Tax-Funded Law Firms Invested in Booze, $750,000 IT Guy
July 7, 2008 - 8:24 PM
(CNSNews.com) - Non-profit law firms funded by the federal Legal Services Corporation invested tax dollars in booze, interest-free loans for employees, lobbying registration fees and $750,000 for an independent "information technology" contractor whose contract had been lost and whose address was identical to the law firm's address, says the Government Accountability Office.
"Like many independent federal agencies and wholly owned government corporations, most of LSC's annual revenues come from federal funds made available through annual appropriations," Jeanette Franzel, GAO's director of financial management, told the Senate Judiciary Committee in written testimony submitted Thursday. "However, LSC is not required by law to control its use of those funds as are independent federal agencies and wholly owned U.S. government corporations."
The LSC received $358.6 million in federal tax dollars last year and used it to fund 137 "legal-services providers" who operated 900 non-profit legal offices around the country, according to Franzel. The purpose of these legal offices was to provide "low-income" persons with free legal representation.
According to Franzel's testimony, the GAO conducted "limited reviews" of 14 of the 137 grantees. Among those 14, she said, GAO "identified internal control weaknesses [over the expenditure of tax dollars] at 9 grantees that LSC could have identified with more effective oversight reviews."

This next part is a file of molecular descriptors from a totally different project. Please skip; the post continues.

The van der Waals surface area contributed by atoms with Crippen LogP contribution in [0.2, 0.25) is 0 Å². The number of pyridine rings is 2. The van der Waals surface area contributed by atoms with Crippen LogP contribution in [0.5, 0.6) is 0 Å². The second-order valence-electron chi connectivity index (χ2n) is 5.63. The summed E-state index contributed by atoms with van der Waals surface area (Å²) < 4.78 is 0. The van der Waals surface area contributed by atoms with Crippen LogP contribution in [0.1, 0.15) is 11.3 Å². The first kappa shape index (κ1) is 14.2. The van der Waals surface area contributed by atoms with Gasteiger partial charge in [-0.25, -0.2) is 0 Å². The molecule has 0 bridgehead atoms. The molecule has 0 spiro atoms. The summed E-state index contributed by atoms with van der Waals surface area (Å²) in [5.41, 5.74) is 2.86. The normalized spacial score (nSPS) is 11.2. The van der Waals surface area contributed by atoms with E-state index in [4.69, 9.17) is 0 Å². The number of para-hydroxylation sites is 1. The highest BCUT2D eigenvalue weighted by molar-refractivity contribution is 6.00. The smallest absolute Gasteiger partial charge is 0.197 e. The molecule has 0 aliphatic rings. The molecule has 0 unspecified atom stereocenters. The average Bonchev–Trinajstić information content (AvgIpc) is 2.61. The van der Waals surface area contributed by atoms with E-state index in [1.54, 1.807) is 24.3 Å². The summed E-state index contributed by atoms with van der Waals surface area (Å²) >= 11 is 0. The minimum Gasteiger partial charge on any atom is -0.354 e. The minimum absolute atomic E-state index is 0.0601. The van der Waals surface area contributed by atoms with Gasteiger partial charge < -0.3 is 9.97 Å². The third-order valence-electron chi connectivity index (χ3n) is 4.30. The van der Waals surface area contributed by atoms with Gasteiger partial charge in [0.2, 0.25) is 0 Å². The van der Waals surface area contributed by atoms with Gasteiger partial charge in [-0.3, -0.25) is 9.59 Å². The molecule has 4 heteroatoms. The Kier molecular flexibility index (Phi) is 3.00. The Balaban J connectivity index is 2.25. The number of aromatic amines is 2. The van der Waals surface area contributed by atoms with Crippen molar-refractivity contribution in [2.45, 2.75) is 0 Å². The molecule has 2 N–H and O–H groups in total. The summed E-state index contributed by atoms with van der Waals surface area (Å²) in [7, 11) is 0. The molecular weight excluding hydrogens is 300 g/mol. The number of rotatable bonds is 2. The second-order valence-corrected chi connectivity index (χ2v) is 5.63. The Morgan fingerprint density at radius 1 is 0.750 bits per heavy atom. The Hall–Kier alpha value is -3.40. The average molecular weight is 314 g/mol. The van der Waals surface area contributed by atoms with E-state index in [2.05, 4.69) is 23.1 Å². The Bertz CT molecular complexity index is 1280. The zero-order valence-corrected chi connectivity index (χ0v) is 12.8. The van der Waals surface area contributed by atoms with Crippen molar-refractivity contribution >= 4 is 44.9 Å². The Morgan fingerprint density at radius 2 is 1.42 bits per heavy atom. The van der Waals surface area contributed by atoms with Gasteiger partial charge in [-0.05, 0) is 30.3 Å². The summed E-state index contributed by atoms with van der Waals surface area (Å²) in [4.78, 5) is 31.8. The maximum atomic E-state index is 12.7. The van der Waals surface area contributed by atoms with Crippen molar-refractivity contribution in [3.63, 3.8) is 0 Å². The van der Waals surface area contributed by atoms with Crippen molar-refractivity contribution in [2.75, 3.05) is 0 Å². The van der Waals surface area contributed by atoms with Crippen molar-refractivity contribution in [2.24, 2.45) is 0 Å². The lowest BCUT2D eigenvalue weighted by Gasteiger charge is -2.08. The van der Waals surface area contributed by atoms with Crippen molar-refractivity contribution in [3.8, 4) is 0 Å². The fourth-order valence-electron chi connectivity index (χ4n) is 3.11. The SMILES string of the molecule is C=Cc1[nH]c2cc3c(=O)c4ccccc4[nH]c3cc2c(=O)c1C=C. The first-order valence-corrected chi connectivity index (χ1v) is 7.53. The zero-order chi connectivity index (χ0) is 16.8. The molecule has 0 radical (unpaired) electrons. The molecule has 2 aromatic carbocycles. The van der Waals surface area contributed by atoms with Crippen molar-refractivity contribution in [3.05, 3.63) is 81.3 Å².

At 7 of the 14 federally funded "legal services providers" that GAO visited, she said, federal auditors "identified systemic issues involving payments that lacked sufficient supporting documentation that made it impossible to determine whether the expenditures were accurate, allowable, and appropriate."
Additionally, she testified, GAO discovered "weaknesses and improper expenditures" among some of the grantees visited.
- A grant recipient that "paid an individual approximately $750,000 between 2004 and 2006 for information technology services," even though the "contractor's office and mailing address were located in the same office space as the grantee," the "grantee could not locate its contract with the individual for 2005 and 2006," and the "contractor's business card was identical to that of other employees working at the grantee."
A grant recipient that "was using grant funds to provide interest-free loans to employees" that "were used to pay college tuition, make down payments on homes, and to purchase computers." (See GAO testimony)
A grant recipient that twice used "LSC funds to pay lobbyist registration fees."
Three grant recipients "that used LSC funds to purchase alcoholic beverages."
In its budget request to Congress, the LSC said one reason it wants more money is to provide legal representation to people who cannot pay their mortgages. (See budget request)
"More and more, low-income Americans facing foreclosure or evictions as a result of foreclosures are turning to legal services programs for assistance, which are already burdened with their normal caseloads," says the budget request. "Without additional funding, these programs will be unable to meet the new demand for their services. Experts have said that the only meaningful way to help families save their homes is to help them get access to quality legal assistance."
The LSC budget request also includes a testimonial from Sen. Barbara Mikulski (D-Md.). "In addition to helping women and children escape abusive situations, Legal Services lawyers aid victims of predatory lending or other schemes and other scams and [victims of] unscrupulous landlords of lead saturated houses," said Mikulski. ... Thank God for Legal Services lawyers."
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